We won’t be seeing any photos of Akagi’s wreck until at least next year, as Petrel announced the end of their Midway expedition late yesterday. But their latest find, the flagship carrier Akagi, will doubtless be a discussion topic until then; originally authorized with the Tosa-class battleships as part of the Amagi class of battlecruisers in 1917, the ship would be caught incomplete by the signing of the Washington Naval Treaty and converted to a carrier without ever mounting the big guns she was designed for.
The Amagi class was part of the same 8-8 Fleet Program mentioned yesterday, where Japan envisioned a modern battle line of 8 modern battleships and 8 battlecruisers to be a necessity for defense. The Amagis were a response and rough equivalent to America’s Lexington-class battlecruisers, authorized in 1916 alongside the six South Dakota battleships. America ordered 6 Lexingtons, while Japan eventually ordered 4 Amagis.
Design displacement for the Amagis was 41,217 tons on a hull 826’ long and 101’ wide at the beam. This was an increase over Tosa & Kaga’s lengths by almost 59’, yet the beam only increased by a foot - the result of this ratio was a design speed of 30 knots, though in theory this would have been several knots slower than the Lexingtons. Armament was equivalent to the Tosas, featuring ten 41cm (16.1”) guns in five twin turrets, with the third turret being mounted a deck higher than in the battleships; the Lexingtons, in contrast, would have carried eight 16” in four twin turrets. Secondary armament for Akagi was to have been sixteen 14cm (5.5”) guns as in Tosa, while her four 3” AA weapons and eight torpedo tubes, four above water and four below, all mirrored the Tosas as well. Boilers were increased to 19 versus Kaga’s 12, and shaft horsepower increased from 91,000 to 131,000. Protection was similar, with the main difference being a 3” decrease in horizontal armor. Akagi was the first to be laid down, at Kure on 6 December 1920; Amagi followed on the 16th, but in Yokosuka. The other two, Atago and Takao, were laid down at the end of 1921. Work on all four stopped in February 1922, and Akagi’s conversion began in November 1923.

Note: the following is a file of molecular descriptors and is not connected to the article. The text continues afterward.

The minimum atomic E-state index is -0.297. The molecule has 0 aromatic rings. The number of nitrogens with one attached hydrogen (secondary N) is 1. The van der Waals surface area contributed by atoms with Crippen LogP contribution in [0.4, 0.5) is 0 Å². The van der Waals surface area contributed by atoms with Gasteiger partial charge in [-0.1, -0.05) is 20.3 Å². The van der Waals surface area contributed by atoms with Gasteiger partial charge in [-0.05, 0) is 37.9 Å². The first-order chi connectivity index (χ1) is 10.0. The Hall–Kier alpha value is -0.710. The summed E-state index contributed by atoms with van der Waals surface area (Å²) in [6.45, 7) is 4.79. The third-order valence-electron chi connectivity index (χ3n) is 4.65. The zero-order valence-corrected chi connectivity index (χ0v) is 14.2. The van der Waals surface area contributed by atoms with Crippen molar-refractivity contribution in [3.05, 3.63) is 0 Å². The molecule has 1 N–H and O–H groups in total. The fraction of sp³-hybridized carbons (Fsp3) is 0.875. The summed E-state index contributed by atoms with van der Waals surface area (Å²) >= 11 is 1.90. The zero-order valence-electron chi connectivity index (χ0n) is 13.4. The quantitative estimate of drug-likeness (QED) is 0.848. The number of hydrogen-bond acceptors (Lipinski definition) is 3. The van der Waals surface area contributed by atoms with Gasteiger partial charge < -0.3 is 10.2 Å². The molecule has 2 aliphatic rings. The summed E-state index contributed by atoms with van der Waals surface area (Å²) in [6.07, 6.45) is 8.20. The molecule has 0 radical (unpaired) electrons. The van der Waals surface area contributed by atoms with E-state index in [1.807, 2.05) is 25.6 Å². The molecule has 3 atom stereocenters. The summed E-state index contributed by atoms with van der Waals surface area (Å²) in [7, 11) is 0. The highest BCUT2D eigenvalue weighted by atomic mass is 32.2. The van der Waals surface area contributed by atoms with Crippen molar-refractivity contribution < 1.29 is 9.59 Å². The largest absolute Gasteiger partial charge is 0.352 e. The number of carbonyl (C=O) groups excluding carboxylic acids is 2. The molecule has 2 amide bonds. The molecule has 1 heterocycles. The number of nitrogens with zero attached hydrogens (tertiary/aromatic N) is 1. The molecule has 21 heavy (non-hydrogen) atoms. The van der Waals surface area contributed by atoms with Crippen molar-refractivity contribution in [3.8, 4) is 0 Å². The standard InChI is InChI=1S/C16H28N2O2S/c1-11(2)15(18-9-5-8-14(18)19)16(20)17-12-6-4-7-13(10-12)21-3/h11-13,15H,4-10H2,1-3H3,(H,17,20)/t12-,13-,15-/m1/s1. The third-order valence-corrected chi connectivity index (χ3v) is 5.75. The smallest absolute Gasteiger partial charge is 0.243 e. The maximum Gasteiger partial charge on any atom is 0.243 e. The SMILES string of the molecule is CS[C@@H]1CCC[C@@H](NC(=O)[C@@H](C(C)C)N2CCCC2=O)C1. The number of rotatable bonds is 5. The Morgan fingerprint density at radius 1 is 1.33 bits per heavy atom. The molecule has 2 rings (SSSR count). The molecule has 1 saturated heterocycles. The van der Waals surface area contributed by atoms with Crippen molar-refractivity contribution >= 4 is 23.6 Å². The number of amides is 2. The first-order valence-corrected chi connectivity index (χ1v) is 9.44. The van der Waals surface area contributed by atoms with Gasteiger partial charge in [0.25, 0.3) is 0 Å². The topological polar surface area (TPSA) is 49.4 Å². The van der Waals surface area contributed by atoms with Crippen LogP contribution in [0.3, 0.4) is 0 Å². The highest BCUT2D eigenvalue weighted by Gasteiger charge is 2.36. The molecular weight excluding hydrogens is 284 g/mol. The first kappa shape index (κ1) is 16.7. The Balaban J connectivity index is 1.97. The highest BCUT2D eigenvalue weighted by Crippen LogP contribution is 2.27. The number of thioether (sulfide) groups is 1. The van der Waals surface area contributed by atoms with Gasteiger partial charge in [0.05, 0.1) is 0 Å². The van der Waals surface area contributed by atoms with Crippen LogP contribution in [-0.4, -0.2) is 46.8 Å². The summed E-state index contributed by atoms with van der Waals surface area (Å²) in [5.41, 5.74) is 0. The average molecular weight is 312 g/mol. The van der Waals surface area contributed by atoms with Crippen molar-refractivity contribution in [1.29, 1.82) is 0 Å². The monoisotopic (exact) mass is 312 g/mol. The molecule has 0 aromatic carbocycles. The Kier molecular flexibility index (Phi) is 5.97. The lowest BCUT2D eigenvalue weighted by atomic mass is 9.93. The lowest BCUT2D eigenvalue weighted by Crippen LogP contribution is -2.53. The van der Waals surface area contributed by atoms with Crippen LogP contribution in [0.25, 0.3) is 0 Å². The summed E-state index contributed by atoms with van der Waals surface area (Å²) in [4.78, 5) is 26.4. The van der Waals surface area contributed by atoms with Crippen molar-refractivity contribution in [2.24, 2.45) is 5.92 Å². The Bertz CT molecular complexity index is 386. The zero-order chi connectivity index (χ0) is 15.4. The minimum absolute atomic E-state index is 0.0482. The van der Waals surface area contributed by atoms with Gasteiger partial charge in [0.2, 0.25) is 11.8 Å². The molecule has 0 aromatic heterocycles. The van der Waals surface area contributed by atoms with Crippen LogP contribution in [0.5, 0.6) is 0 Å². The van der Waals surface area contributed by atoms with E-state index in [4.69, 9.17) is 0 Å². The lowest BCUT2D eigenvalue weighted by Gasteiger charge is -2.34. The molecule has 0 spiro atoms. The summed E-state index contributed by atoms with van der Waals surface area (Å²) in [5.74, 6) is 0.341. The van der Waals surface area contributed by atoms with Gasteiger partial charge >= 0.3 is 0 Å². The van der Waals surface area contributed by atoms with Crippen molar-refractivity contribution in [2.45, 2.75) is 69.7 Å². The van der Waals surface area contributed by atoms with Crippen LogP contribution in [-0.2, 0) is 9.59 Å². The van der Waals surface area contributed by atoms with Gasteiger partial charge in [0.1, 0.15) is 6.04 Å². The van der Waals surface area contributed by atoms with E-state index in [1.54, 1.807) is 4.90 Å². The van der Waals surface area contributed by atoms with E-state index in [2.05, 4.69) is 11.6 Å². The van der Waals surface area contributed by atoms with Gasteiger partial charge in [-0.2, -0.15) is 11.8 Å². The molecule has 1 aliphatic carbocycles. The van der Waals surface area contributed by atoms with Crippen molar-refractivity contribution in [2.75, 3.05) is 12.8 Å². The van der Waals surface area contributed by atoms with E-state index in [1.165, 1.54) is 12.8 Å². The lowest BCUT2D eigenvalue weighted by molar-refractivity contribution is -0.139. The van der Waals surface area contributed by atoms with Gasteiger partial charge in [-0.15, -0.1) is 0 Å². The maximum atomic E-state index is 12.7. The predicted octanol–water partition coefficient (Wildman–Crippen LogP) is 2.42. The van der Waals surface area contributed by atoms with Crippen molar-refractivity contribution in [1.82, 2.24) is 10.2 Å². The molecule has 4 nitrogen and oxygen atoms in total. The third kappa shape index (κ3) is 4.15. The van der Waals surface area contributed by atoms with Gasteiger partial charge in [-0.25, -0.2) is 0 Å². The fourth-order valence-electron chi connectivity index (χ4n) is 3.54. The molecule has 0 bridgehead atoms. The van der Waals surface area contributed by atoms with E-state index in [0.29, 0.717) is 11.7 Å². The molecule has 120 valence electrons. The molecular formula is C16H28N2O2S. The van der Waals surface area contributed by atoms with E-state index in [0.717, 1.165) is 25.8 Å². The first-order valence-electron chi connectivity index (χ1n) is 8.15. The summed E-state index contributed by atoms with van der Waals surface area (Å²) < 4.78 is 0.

Hanekawa Tsubasa Line art and sketch with some tips!
Im still painting hanekawa, mean while im uploading this!.
I hope i helped you with your drawigs with these tips.
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The Japanese fleet carriers Kaga and Akagi have been found. After attacking Pearl Harbor on 7 December 1941, the Kaga and Akagi were sunk by the US Navy in June 1942 at the Battle of Midway. Vulcan Inc, which was founded by Microsoft founder Paul Allen, is known for finding historically significant ship wrecks and recently found the USS Wasp as well.
I made akagi from Azur lane. I made her line art kinda messy, but that was the idea. :D
Because im improving my painting skills!.
If you like my work, leave a like and follow me for more!. (Esp)
Hola que tal! Hoy les traigo una ilustración de Akagi del juego y anime de Azur lane. La idea original era crearla con un as lineas un poco caoticas pero termine haciendo lo contrario xD.
Espero les guste, por que sigo mejorando mi nivel de pintura :D
Si te gustan mis trabajos porfavor deja un like y sigueme para más :D
Was macht man, wenn man keine cosplay Partner hat?
Ja man photoshoppt sich einfach 2x ins Bild x'D
Ich bin ein einsames Genie :'D
Ich bin alleine, wer will mit mir befreundet sein? >.>
Es gibt nichts besseres als Fuchs Mädchen, nicht wahr?
Imperial Japanese Navy aircraft carrier Akagi, 15th of October, 1934, off Osaka. Commissioned in 1927, Akagi saw service during the Second Sino-Japanese War and World War II. She participated in every major action in the early part of the Pacific War, including Pearl Harbor, the attack against Port Darwin, operations in the Indian Ocean, and the Battle of Midway. After bombarding American forces on the Midway Atoll, Akagi and the other carriers were attacked by aircraft from Midway and the carriers Enterprise, Hornet, and Yorktown. Dive bombers from Enterprise severely damaged Akagi. When it became obvious she could not be saved, she was scuttled by Japanese destroyers on 5 June 1942 to prevent her from falling into enemy hands.